Timothy Peters (12) and Tommy Lemons Jr. (27) lead the field into Turn 1 during the opening lap of the 2019 Myrtle Beach 400, which turned out to be the final running of the prestigious Late Model race. (Photo: RACE22.com)

A lengthy chapter in the history of East Coast short track racing will close on Saturday evening when Myrtle Beach Speedway holds its last event before being sold for redevelopment.

Opening in 1958 as a dirt track called Rambi Raceway, Myrtle Beach hosted Cup Series events until 1965, where drivers such as Ned Jarrett, Buck Baker, Joe Weatherly and David Pearson all visited victory lane.

After the track was paved in 1974, it hosted numerous other divisions that included the NASCAR Xfinity Series, Slim Jim All Pro Series, Goody’s Dash Series and the USAR Hooters Pro Cup, while also serving as the site of the prestigious Myrtle Beach 400 from 1993 until 2019.

With Saturday being the final race of Myrtle Beach’s proud history, the RACE22.com staff decided to take a look at some of our favorite memories from all of the races we have covered there since the website’s inception, along with those we attended merely as fans.

Andy Marquis

My favorite Myrtle Beach Speedway memory came in 2013 when Haley Moody scored her first Limited Late Model win in a SELLM Challenger race – leading wire-to-wire. Her father, Jerry, had been diagnosed with cancer and was on hand to watch her win.

After the race, Haley went to victory lane for a very emotional celebration when Jerry was brought down with her. She shared a hug with her father in victory lane, knowing it would be one of their last father-daughter hugs.

Less than 48 hours after Haley’s triumphant moment, Jerry passed away.

“I think that’s when he left us, after she won,” Becky Moody, Haley’s mom, said in a biography piece on Race22 Reports. “He never spoke another word. It was just too emotional for me. It was just; I don’t even remember some things because it was surreal.”

It’s a moment that will live with Haley forever as well.

“It was, everybody got really quiet,” Haley remembered. “I just gave him the trophy and I was like, well we did it, and he was really happy and that was the last race he’d see so it was a good win for sure.”

Remembering Jerry Moody

Brandon White 

The first NASCAR race I ever saw was the 1999 Myrtle Beach 250 for the NASCAR Busch Series, in which Jeff Green claimed his third career victory after Jason Keller cut a tire with only three laps remaining.

My memories of that evening have unfortunately faded away with time, but I consider myself fortunate that I was able to make many more as a member of the RACE22.com staff, with the 2019 Icebreaker being the one that sticks out the most.

The race featured a thrilling finish that saw Ty Gibbs work his way past Corey Heim and Will Burns in the closing stages to score a victory in his first race with Nelson Motorsports in front of his grandfather Joe Gibbs.

Ty’s win came only a month after J.D. Gibbs, who played an instrumental role in the development of Joe Gibbs Racing, tragically passed away, and to see the emotion in victory lane and how proud Joe was of Ty’s accomplishment will always stick with me.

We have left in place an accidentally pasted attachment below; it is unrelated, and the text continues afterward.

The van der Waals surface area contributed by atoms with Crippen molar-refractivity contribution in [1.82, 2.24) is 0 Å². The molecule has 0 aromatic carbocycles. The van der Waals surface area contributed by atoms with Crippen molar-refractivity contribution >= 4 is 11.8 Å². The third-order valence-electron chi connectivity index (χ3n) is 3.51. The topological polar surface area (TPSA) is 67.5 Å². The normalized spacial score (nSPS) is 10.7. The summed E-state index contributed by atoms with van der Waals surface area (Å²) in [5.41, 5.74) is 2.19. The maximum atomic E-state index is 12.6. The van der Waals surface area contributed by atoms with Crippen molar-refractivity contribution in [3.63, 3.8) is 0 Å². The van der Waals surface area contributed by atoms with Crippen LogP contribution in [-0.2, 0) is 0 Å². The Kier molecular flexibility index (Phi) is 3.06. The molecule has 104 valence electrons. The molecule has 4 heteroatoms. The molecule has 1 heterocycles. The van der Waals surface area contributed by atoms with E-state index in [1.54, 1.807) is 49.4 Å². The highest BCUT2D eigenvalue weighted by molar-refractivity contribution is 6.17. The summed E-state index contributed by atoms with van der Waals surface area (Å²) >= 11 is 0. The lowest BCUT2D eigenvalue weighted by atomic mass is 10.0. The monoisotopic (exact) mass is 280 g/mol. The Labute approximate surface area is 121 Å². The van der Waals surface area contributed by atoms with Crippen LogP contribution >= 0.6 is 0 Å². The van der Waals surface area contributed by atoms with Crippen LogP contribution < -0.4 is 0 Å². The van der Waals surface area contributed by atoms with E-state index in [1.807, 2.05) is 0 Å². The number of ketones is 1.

Doc Love

My earliest memory of Myrtle Beach Speedway was from family beach trips in the early 70’s driving around on Saturday seeing all the racecars that resemble wooden door stop wedges on open trailers, then later in the evening driving up HWY 501 and seeing the dirt flying all around.

Fast-forward to the mid-90’s when I’m trying to transition from announcing R/C Races  to big car Races and I was fortunate enough to meet Dave Seay. In Nov. 1996, I was asked to join Dave as he took the radio show ‘This Week in Racing’ on the road to the Myrtle Beach where we hosted a pre-race show before the first big LMSC Event, which Jay Fogleman won. We did that from 1996-98, and those are some great memories with great drivers and fantastic races.

Then came alone Langley and RACE22.com. Getting to see my buddy Frank Deiny Jr dominate during those years was very special, but when track owner Billy Hardee gave Langley and I a chance to do our own broadcast of the Myrtle Beach 400 in 2009 when Lucas Ransone won it with a dramatic last lap pass over Deiny, that was a fantastic memory.

One memory that is heavy on my mind and heart is my fallen friend, Robert “Bobi” Summers who battled hard for his life against cancer until the very end on Aug. 29, 2014. Bobi was a short track racing fanatic as I was, as he hosted a local racing radio show and was a great track announcer with Myrtle Beach for 16 years. I think of him often. Godspeed my friend.

Corey Latham

I have too many Myrtle Beach memories to list. It started back in the day with the old Busch Series races with the stands packed. I don’t remember much of those because I was young, but come to think of it, I didn’t remember much when I got old.

I was late in the game catching races there as an adult, but I remember watching Benny Gordon and Shane Huffman wear them out in Hooters Pro Cup in 2005. Then started my Late Model days, and Frank Deiny winning 4 of those 400’s is still one of the most impressive feats in racing. The year with him and Jamey Caudill fighting for the win with Caudill eventually taking the checkered was epic.

The year that Lucas Ransone shocked everyone still sticks out, and Garrett Campbell getting into Ben Rhodes for the win will always be in my mind. But the best memories of the Myrtle Beach Speedway? The ones I can never tell, the best times of my life have been had on race weekends there and some of the stupidest things I’ve ever done to boot.

In the end, there will never be another place like Myrtle Beach. It really has set in how much of a important place in our lives will be no more.